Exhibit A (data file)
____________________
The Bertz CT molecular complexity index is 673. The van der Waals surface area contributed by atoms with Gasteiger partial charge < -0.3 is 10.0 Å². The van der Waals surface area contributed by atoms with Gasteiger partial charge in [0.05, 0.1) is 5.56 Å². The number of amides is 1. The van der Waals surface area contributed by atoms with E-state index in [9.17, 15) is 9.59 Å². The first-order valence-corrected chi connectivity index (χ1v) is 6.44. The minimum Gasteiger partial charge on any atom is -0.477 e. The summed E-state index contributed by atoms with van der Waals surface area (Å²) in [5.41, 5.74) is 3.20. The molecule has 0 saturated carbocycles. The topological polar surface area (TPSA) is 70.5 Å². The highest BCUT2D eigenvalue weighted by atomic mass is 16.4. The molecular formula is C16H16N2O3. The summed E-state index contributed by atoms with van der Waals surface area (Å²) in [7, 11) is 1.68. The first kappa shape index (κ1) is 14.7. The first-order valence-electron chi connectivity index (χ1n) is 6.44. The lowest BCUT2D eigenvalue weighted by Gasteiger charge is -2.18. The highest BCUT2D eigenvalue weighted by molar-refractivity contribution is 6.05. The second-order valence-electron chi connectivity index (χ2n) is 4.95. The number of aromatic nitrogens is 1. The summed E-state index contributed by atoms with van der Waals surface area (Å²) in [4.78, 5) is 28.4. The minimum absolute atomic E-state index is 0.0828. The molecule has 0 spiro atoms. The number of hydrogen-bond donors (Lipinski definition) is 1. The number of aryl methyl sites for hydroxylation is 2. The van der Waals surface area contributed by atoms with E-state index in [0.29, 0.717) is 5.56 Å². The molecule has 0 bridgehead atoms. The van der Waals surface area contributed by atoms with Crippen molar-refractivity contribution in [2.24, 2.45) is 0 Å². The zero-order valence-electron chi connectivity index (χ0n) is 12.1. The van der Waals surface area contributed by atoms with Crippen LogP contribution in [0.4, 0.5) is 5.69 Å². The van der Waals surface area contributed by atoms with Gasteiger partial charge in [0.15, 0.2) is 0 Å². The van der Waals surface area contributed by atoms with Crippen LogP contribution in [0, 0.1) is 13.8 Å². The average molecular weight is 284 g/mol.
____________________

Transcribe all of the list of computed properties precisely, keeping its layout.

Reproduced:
The Bertz CT molecular complexity index is 673. The van der Waals surface area contributed by atoms with Gasteiger partial charge < -0.3 is 10.0 Å². The van der Waals surface area contributed by atoms with Gasteiger partial charge in [0.05, 0.1) is 5.56 Å². The number of amides is 1. The van der Waals surface area contributed by atoms with E-state index in [9.17, 15) is 9.59 Å². The first-order valence-corrected chi connectivity index (χ1v) is 6.44. The minimum Gasteiger partial charge on any atom is -0.477 e. The summed E-state index contributed by atoms with van der Waals surface area (Å²) in [5.41, 5.74) is 3.20. The molecule has 0 saturated carbocycles. The topological polar surface area (TPSA) is 70.5 Å². The highest BCUT2D eigenvalue weighted by atomic mass is 16.4. The molecular formula is C16H16N2O3. The summed E-state index contributed by atoms with van der Waals surface area (Å²) in [7, 11) is 1.68. The first kappa shape index (κ1) is 14.7. The first-order valence-electron chi connectivity index (χ1n) is 6.44. The lowest BCUT2D eigenvalue weighted by Gasteiger charge is -2.18. The highest BCUT2D eigenvalue weighted by molar-refractivity contribution is 6.05. The second-order valence-electron chi connectivity index (χ2n) is 4.95. The number of aromatic nitrogens is 1. The summed E-state index contributed by atoms with van der Waals surface area (Å²) in [4.78, 5) is 28.4. The minimum absolute atomic E-state index is 0.0828. The molecule has 0 spiro atoms. The number of hydrogen-bond donors (Lipinski definition) is 1. The number of aryl methyl sites for hydroxylation is 2. The van der Waals surface area contributed by atoms with E-state index in [0.29, 0.717) is 5.56 Å². The molecule has 0 bridgehead atoms. The van der Waals surface area contributed by atoms with Crippen molar-refractivity contribution in [2.24, 2.45) is 0 Å². The zero-order valence-electron chi connectivity index (χ0n) is 12.1. The van der Waals surface area contributed by atoms with Crippen LogP contribution in [0.4, 0.5) is 5.69 Å². The van der Waals surface area contributed by atoms with Gasteiger partial charge in [0.15, 0.2) is 0 Å². The van der Waals surface area contributed by atoms with Crippen LogP contribution in [0, 0.1) is 13.8 Å². The average molecular weight is 284 g/mol.